Council inviting public comment on Skippers sale, city budget Tuesday night

The Edmonds City Council is scheduled Tuesday night to authorize a contract for the City’s annual Fourth of July fireworks display, but it’s likely that the council members will be experiencing some fireworks of the political variety. On the agenda: opportunity for  public comment on last week’s 5-2 decision to purchase the Skippers property near the Edmonds ferry terminal for $1.1 million, as well as the city budget.

The decision has been generating intense citizen opinion, for and against, with some calling for the Council to rescind the action given the city’s financial woes and others praising the purchase as a visionary move to begin transforming the Edmonds waterfront.

A complete schedule of agenda items can be found here.

  1. I have a feeling that the Council members will be treated to a variety of colorful 4-letter words and hand gestures Tuesday night. I can’t make it but will look for the televised meeting, should prove entertaining.

  2. I propose that we keep our comments civil. They may have inspired justifiable outrage, but outrage doesn’t play so well in public.

    All opponents to this decision will be painted in the standard hues of “you’re in favor of tall buildings on the waterfront” from Orvis and Plunkett. Do not discuss building heights – as that’s not the issue here.

    1. This offer to purchase was made without public knowledge or consent.
    2. The Fiscally Foul Five have no financial plan, not even a simple spreadsheet, to show how this transaction can be shouldered by the people of Edmonds.
    2.a. Mr. Orvis, when asked where the money would come from, flippantly remarked that it would be “easy” with a bond. Hey. That’s OUR money you’re talking about.
    3. The offer price is outlandishly high. Someone has friends at the bank, or they’re just poor negotiators.
    3.a. The property is under bank ownership, after a foreclosure on the prior owner. The last owner paid $1 million for it in 2006, then went under. We are offering to pay MORE than the 2006 price, when there is no other interest in the property!
    3.b. You’ll hear that “we need to protect this property from development”. Um… from whom, exactly? What’s the big rush? Last time we were in a rush, we gave away our Fire Department. How’d that work out?
    4. The city finances, according to the FFF, are in disarray. Despite their leader, Mr. Plunkett, being the chair of the Finance Committee, they say repeatedly that they don’t trust the city’s financial projections. So, since they don’t believe that the City is on track to be broke in two years, they can spend as much as they want.
    4.a. If you don’t know how much is in the checking account, I’d recommend not writing another check.
    4.b. Your ringleader is responsible, as chair of the Finance Committee, to make the budget numbers accurate. Perhaps he should demonstrate a small measure of accountability – something he has yet to do.
    5. There was no conspiracy to slip tall buildings onto the waterfront before anyone noticed. Stop pretending there was. Stop slandering each other in campaign-style emails.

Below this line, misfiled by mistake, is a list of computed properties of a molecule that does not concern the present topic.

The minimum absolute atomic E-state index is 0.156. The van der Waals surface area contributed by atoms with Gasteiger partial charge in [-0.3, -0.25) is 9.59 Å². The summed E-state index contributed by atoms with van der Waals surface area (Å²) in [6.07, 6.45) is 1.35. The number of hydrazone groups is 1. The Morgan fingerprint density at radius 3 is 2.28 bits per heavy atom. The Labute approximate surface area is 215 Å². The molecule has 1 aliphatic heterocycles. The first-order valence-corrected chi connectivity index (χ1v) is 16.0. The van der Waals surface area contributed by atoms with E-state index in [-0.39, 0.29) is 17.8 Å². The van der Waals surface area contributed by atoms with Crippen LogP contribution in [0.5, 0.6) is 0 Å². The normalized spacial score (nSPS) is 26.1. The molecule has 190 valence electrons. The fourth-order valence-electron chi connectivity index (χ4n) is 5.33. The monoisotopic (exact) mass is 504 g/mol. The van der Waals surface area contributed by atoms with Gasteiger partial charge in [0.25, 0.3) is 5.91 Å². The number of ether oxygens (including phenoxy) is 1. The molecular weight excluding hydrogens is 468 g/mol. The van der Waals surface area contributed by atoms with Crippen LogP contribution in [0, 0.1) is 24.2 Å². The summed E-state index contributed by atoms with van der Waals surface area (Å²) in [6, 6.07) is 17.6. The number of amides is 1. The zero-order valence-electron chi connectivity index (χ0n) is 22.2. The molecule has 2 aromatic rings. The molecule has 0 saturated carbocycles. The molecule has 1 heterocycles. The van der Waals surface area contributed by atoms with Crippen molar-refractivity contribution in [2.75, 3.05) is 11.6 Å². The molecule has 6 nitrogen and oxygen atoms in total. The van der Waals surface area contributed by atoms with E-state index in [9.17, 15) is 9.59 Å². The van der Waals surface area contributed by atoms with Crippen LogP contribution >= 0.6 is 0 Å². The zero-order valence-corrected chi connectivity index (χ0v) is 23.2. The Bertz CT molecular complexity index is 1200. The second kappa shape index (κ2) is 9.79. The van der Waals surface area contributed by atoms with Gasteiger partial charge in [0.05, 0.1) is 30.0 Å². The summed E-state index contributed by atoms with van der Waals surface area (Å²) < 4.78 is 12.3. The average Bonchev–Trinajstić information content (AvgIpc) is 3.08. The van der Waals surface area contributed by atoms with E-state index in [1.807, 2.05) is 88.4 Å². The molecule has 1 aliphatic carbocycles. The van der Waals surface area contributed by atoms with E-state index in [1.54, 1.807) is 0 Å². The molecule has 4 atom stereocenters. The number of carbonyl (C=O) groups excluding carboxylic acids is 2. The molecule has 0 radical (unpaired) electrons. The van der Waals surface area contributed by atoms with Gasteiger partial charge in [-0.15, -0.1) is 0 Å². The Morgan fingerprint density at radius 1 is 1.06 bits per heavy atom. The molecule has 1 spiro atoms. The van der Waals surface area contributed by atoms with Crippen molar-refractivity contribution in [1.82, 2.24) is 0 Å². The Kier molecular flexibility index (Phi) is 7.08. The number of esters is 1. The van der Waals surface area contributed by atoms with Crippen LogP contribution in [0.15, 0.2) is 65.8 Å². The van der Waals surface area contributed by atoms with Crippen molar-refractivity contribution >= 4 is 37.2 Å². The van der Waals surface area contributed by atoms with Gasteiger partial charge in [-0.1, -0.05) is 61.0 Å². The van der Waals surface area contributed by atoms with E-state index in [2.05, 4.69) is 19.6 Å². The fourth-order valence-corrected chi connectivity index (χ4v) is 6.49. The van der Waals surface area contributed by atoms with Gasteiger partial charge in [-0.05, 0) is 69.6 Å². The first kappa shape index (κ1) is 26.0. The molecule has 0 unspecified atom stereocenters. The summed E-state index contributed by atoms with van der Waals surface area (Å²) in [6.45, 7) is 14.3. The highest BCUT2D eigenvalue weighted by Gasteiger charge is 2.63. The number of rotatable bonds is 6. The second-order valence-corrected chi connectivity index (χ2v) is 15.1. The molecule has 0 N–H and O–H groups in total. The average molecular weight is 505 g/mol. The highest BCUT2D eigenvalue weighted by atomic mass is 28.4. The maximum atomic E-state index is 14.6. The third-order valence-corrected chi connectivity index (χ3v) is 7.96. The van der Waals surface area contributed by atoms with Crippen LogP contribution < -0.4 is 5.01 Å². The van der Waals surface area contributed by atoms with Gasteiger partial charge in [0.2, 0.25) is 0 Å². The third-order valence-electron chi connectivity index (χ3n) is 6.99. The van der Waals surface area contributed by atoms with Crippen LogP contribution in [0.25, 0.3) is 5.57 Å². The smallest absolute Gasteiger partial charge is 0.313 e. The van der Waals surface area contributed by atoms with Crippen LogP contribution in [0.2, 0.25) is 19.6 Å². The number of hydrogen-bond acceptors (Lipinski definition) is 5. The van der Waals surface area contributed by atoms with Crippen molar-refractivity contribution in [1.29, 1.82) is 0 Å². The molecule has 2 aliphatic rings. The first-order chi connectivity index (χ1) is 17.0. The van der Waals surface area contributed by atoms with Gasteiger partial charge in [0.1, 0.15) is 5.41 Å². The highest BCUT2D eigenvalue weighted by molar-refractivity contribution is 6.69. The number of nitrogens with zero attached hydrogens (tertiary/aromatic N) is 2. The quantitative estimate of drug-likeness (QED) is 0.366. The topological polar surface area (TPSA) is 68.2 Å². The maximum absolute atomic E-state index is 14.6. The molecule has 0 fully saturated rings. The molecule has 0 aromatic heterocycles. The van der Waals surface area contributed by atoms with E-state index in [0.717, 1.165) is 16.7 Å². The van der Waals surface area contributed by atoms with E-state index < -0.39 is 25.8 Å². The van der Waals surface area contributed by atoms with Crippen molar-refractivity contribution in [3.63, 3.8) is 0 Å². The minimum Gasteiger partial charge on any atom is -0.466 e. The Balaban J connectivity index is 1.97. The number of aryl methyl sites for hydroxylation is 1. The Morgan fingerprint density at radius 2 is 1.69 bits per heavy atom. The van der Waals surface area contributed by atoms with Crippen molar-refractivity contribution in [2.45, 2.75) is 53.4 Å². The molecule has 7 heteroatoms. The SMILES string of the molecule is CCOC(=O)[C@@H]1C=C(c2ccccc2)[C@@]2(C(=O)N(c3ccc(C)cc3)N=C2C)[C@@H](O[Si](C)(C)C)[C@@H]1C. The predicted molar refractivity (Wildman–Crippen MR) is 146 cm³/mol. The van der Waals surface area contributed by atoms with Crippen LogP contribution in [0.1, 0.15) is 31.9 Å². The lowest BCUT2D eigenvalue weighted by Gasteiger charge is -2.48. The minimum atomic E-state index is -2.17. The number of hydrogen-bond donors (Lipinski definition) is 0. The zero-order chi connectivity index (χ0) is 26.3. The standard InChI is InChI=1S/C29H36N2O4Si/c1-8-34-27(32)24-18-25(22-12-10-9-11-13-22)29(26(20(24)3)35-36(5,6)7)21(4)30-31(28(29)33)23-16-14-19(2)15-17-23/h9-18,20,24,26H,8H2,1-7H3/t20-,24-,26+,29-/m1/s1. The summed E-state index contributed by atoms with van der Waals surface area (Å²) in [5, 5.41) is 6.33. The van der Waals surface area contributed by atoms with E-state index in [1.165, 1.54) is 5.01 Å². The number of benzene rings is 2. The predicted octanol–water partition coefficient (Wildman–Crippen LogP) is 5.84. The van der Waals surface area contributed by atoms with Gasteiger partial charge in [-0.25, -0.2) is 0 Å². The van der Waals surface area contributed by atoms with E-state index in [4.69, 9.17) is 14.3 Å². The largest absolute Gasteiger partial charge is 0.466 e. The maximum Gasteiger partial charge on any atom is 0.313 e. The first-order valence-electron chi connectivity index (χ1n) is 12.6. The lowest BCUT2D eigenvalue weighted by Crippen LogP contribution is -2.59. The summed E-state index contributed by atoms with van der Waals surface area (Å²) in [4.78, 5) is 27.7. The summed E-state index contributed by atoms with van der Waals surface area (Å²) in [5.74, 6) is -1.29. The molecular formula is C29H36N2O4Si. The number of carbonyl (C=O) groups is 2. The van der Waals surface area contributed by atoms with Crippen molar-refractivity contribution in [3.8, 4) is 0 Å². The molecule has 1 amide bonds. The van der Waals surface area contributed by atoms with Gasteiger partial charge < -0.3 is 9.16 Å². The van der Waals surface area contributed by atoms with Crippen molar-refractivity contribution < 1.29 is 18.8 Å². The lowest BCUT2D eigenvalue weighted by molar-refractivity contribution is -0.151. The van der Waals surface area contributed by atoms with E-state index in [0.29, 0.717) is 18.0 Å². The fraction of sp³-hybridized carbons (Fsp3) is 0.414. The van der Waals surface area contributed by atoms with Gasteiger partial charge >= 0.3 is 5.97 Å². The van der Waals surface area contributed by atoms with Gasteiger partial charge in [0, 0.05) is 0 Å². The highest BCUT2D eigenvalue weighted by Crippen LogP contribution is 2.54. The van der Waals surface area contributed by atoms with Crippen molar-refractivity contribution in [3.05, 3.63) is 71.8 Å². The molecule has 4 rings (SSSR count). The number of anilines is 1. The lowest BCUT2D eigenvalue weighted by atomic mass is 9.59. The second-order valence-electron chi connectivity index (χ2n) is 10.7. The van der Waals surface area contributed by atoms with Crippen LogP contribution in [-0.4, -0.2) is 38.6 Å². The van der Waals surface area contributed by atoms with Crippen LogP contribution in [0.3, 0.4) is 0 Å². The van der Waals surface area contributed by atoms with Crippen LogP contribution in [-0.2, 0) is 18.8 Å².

5.a. Two of you campaigned on promises to operate in a cooperative, transparent Council. Funny, that’s not what I’m seeing.

    Should be a fun meeting. I’ll definitely be there.

  3. I agree with Todd let’s keep it civil. We should refrain comments like “fiscally foul five”, “the five horsemen”, and pretty much anything Todd said after the word “civil”.

    -Dave (a foul fiver)

    P.S. We are getting a good price. If we wait until the price goes up, we risk not be able to afford a key gateway property.

  4. @Dave, I think those are rather tame compared to the words you have used in your blog. Don’t dish it out, if you can’t take it.

    Additionally, in my mind the question is two-fold: (1) are we getting a good price; and (2) can we afford it? Assuming you are correct — we are getting a good price — how do we afford it? You have yet to answer that singular question. Saying “we got a good price” does not answer the second part of the test.

  5. Answers to questions
    1) yes
    2) yes

    I have tried to explain this: but Mr. Civil (see above) simply labeled the explanation “B.S.”

    If we wait the price goes up.


  6. Dave – thanks for your input. That really clarifies things.

    By the way – the tone of my post above was not civil, but intentionally a bit snarky. But I hadn’t promised anything different here. I was suggesting that we citizens would benefit from civility at the public hearing tonight. Please read all of the words.

    And no, you gave no explanations prior to committing us to yet another million in extra expenditures. (more like two to three million once you’re done with it, plus ongoing maintenance, minus the the current tax income). You started making wide-eyed assertions of how this is a low price, and that we could “easily run a bond”, and coined the suggestive phrase, “gateway property”, once you saw stiff public opposition.

    See you tonight.

Leave a Reply

Your email address will not be published. Required fields are marked *

Real first and last names — as well as city of residence — are required for all commenters.
This is so we can verify your identity before approving your comment.

By commenting here you agree to abide by our Code of Conduct. Please read our code at the bottom of this page before commenting.